There’s a lot of regulation that’s encouraging financial services to ensure that the identities are proofed, know your customer requirements, any money laundering, regulations are really influential. But we also have customers over in, for example, the sharing economy, where, in order for someone to feel confident in entering into that shared economy, there has to be a certain level of trust and that trust has really got a solid foundation on top of identity. So at Mitek, we are using a combination of computer vision and machine learning to bring inspection of government issued identity documents to the market.
So, as it happens, literally today, I was setting up a wire transfer service so I could wire money internationally, and I won’t say the name of the company, but it was actually all really nice and smooth and all that, but at one point they had me upload a scan of my passport. And then I got a notice probably 20 minutes later that I had been approved, so (a) do you think it was a machine that made that assessment, or and if not, (b) could a machine make that assessment? Could it really look at that scan of my passport and tell that I hadn’t just copied and pasted and changed the name and all that?
That’s a great question, so, on a couple different dimensions here, first of all, the scale of 25 minutes, that to me seems more like it went back to a human to look at the image and determine whether or not it was a valid passport. They might have done some data entry, some data extraction, and then maybe entered your passport ID into a system to see if it was a valid passport ID etc. But that’s not how we do it at my company, and we don’t really work with scans, per se. I get the impression that you did your own photocopy or image of the document and sent the image.
We have SDKs that are integrated directly into the mobile device, so you might have been coming in via desktop session. We would have handed that image capture task off to your mobile device, and then using our SDK on your mobile device, we’re really using a video stream to inspect the document, capture the right number of images that would then be sent back to our backend, which happens to be a cloud-based backend, and there, those images are evaluated by a barrage of different algorithms, some of them very current, based on deep learning techniques, and some of them also using very classical computer vision techniques to look at various aspects of the document, and each document has built into it a set of security features and different attributes that can be inspected to look for, not only the validity of the information on the document, but evidence that the document’s been tampered with or forged.
And then finally, very similar to, maybe like in a face recognition system, where you want to ensure that the image that’s being presented to the camera is the image of a living human person and not a picture of a human person or a mask, so the anti-spoofing, we have liveness detection to ensure that we can tell that “hey we’re not being presented a digitally modified picture of the document,” but instead we’re seeing a real actual physical document in front of the camera.
I’m curious, if, let’s just take a passport in your system. If you saw a thousand, in the real world a thousand passports were submitted, you don’t know how many fake ones may get through, obviously because if you knew they were fake, they wouldn’t make it through. How much fraud would you expect to see out of a thousand, any or 1 or 27 or what?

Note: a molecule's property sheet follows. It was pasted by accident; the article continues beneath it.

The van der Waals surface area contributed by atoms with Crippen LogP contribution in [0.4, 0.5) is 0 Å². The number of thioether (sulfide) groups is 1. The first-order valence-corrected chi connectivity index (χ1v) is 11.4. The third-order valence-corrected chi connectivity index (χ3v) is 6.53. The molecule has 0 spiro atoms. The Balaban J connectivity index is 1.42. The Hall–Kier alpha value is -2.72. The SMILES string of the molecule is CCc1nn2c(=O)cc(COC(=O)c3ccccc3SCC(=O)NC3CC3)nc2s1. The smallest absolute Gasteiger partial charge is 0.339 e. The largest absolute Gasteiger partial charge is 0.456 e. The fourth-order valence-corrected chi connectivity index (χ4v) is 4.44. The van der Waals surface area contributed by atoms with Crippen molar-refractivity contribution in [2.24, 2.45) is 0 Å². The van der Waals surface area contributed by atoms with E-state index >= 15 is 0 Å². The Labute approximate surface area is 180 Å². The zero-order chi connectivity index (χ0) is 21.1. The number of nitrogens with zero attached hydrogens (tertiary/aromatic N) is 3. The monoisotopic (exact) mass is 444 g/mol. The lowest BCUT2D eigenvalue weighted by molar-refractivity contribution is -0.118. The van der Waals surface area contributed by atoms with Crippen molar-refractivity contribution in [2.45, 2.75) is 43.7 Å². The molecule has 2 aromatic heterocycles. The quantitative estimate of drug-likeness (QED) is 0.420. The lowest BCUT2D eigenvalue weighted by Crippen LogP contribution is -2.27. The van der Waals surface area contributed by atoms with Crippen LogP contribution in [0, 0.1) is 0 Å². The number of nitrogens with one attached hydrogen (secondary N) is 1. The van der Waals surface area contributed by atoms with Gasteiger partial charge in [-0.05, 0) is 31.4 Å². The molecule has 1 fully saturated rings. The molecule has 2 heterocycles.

Just about 100.
Wow, really. So 1 in 10 is bogus?
Well I’m sorry, my measures are off, I meant to do 1%, so 10 in 1,000, I’d expect to see 1% of that traffic based on the nature of the business that our current customers do, so one of the interesting things about our solution is that we have a team of human experts that are able to review the same images that the algorithms are reviewing, and for some of our customers, specifically in Europe, there are some specific business cases that require a human to look at that documentation still, it’s just a government requirement, so we provide that service, but we also use that team of human experts to provide a quality metric on what our current algorithms are doing.
So we’re able to measure, for example, how accurate are our authentication algorithms, compared to a group of human experts. Now that may not be perfect, but at least it gives you a very strong signal compared to a human expert, and from that, we’re able to derive these high level metrics, and the fact that we’re processing millions of transactions a month, we’re seeing very broad scale trends in those documents and we’re able to look across them at very large numbers.
And so right now the computer flags up that a human says “yep, that’s fake.”
No, sorry, I’m getting you a little confused between the runtime processing and the back office processing. So the bulk of our processing is 100% automated, but then what we’re doing at the same time behind the scenes is we may re-process a certain percentage of that traffic through our human experts. For any traffic that comes in initially directed at our human experts, as I mentioned there’s still some traffic that is of that nature, we will then use that to generate a set of images that we can test our algorithms on, so it’s sort of a human-in-the-loop if you will, for our machine learning systems, where we have identity document experts that are able to provide us that ground truth on those images.
Got you. Well that is all fascinating, I think we’re running out of time here, so I want to thank you for a wide ranging discussion about a lot of topics and it sounds like you’re doing interesting and useful work, so keep it up.
All right, thanks a lot.
Byron explores issues around artificial intelligence and conscious computers in his new book The Fourth Age: Smart Robots, Conscious Computers, and the Future of Humanity.